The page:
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Canadian Taxpayers Federation v Alberta (Election Commissioner), 2023 ABKB 161

This case involves the applicants, CTF and John Doe’s application for a publication ban and sealing order over John Doe’s identity and an order permitting John Doe to give evidence in camera in the context of CTF’s appeal of the Election Commissioner’s decision that CTF had breached various provisions of the Elections Act and the Elections Finance Disclosure Act, and CTF’s constitutional challenge of the validity of various provisions of those statutes. The applicants alleged that there was a serious risk to John Doe’s privacy interests, the commercial interests of his business, and his fair trial rights if his identity was subject to the open court principle.

The Court rejected the applicant’s argument that an individual’s opinion about the sensitivity of their information is the paramount consideration in determining whether there is an important public interest, which was the interpretation of the scope of dignity interests discussed in Sherman Estate by another Alberta Court of King’s Bench judge in Doe v Canada (Attorney General).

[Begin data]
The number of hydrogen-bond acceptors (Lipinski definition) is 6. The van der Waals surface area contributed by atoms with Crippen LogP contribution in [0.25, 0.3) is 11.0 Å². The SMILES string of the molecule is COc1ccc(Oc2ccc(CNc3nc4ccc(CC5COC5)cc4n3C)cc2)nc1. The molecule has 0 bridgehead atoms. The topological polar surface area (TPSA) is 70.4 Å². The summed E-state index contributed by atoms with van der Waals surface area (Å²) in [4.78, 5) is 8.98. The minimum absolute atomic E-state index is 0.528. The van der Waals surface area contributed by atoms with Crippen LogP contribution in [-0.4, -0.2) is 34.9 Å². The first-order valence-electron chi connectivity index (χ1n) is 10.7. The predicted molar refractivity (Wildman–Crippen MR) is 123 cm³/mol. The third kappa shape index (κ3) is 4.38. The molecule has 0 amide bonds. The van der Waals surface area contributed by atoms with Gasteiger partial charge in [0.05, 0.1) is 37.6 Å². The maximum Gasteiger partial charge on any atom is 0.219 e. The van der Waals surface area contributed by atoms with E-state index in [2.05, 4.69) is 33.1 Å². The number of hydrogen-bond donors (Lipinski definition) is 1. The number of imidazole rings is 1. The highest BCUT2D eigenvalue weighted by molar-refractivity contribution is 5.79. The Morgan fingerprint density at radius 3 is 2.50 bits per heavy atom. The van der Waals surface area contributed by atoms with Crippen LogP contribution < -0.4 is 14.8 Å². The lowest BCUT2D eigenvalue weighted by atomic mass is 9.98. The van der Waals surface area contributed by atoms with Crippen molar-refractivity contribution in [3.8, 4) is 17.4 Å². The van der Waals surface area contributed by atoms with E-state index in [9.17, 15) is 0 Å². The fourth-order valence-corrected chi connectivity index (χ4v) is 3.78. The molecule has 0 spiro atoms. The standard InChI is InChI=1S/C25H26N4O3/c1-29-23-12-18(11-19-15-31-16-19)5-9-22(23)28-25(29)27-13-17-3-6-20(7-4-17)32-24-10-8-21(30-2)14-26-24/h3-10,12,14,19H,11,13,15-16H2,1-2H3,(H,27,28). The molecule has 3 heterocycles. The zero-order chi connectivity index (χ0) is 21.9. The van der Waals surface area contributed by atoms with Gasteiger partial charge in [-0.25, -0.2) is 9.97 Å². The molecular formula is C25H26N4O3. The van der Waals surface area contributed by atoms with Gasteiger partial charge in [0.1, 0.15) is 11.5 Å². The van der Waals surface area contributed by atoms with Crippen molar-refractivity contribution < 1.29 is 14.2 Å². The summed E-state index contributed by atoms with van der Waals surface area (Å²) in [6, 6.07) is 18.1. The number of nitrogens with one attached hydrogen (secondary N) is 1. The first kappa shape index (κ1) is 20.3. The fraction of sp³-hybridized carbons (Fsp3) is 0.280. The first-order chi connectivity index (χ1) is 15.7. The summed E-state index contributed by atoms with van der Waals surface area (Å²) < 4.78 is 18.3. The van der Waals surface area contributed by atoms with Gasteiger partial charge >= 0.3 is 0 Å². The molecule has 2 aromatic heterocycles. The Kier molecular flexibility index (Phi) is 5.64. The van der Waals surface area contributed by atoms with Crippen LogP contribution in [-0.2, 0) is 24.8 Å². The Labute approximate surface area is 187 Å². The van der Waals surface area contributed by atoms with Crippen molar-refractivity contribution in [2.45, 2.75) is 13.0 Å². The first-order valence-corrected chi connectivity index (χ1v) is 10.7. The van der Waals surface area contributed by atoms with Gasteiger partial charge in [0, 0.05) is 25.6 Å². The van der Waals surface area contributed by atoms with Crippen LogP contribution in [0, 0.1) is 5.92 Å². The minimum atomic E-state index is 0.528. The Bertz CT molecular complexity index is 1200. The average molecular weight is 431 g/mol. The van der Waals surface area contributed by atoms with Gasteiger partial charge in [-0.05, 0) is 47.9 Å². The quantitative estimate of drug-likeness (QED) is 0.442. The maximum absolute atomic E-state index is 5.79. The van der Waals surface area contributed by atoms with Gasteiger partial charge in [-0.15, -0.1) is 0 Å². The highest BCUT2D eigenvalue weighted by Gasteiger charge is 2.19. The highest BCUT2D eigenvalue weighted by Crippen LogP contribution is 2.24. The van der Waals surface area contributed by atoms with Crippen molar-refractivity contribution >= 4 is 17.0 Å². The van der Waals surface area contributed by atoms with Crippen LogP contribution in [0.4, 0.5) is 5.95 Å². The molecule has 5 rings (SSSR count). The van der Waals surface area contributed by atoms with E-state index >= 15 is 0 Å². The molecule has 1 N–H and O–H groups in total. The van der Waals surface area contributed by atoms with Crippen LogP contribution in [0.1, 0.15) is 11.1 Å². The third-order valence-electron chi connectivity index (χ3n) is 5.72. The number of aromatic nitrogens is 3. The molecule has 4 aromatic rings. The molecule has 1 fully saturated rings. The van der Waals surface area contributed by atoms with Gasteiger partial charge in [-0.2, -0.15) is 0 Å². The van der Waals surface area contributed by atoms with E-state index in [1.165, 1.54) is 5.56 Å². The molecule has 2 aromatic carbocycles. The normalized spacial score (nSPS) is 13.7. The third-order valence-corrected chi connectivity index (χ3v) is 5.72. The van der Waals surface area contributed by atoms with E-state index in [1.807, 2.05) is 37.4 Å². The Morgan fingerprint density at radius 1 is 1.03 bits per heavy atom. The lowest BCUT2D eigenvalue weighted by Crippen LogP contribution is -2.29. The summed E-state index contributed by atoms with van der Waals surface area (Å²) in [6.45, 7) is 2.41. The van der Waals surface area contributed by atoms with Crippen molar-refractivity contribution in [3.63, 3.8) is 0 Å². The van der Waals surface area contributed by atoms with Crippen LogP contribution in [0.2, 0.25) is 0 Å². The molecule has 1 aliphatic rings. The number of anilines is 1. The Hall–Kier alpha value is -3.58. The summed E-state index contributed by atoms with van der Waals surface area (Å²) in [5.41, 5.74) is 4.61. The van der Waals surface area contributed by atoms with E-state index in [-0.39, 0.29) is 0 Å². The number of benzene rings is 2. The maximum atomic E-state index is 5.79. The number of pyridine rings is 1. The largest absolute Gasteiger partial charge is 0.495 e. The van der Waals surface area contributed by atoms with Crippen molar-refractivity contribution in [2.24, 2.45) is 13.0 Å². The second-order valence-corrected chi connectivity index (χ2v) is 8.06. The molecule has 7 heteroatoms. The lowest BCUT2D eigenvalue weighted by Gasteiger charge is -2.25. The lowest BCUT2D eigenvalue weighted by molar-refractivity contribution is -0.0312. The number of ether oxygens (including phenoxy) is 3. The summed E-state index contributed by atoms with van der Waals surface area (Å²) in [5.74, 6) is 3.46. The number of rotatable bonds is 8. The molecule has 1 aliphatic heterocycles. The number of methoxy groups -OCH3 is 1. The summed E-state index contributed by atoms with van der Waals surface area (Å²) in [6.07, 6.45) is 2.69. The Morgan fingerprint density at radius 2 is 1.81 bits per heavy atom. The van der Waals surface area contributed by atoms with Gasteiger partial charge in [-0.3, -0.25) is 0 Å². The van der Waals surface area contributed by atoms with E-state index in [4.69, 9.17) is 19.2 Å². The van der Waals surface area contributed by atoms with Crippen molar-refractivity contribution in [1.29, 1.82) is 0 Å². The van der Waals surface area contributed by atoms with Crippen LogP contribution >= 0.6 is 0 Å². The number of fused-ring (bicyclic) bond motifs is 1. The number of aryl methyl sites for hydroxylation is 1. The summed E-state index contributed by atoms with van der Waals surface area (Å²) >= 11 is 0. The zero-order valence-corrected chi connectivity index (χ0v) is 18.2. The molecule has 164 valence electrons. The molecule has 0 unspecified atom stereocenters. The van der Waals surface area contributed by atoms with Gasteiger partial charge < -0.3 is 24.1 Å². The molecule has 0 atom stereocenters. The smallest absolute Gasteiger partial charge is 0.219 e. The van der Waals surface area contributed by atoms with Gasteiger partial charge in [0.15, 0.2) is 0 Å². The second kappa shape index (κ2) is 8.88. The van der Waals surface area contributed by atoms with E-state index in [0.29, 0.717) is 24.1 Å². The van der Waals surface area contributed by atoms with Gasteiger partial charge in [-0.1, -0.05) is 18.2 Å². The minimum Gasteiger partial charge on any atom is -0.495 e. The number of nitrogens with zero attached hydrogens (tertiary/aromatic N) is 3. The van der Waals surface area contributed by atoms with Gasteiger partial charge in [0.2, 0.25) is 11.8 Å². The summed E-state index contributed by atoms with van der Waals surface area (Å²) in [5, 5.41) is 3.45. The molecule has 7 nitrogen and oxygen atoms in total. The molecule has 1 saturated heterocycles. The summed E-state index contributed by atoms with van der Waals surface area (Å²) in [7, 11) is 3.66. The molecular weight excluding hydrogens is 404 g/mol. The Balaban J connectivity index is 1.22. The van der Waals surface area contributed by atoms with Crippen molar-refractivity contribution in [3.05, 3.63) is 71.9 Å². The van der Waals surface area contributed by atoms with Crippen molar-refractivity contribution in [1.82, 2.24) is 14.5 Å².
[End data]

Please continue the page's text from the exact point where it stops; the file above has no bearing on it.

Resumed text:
The Court confirms that whether privacy interests are an important public interest is not a subjective matter: the focus of the analysis is not whether the information is personal to the individual but whether a larger societal interest requires protection (at para 25, citing Sherman Estate v Donovan at para 33). The court also found that there is no important public interest in confidentiality in this case, and that there is no risk to a fair trial of the issues.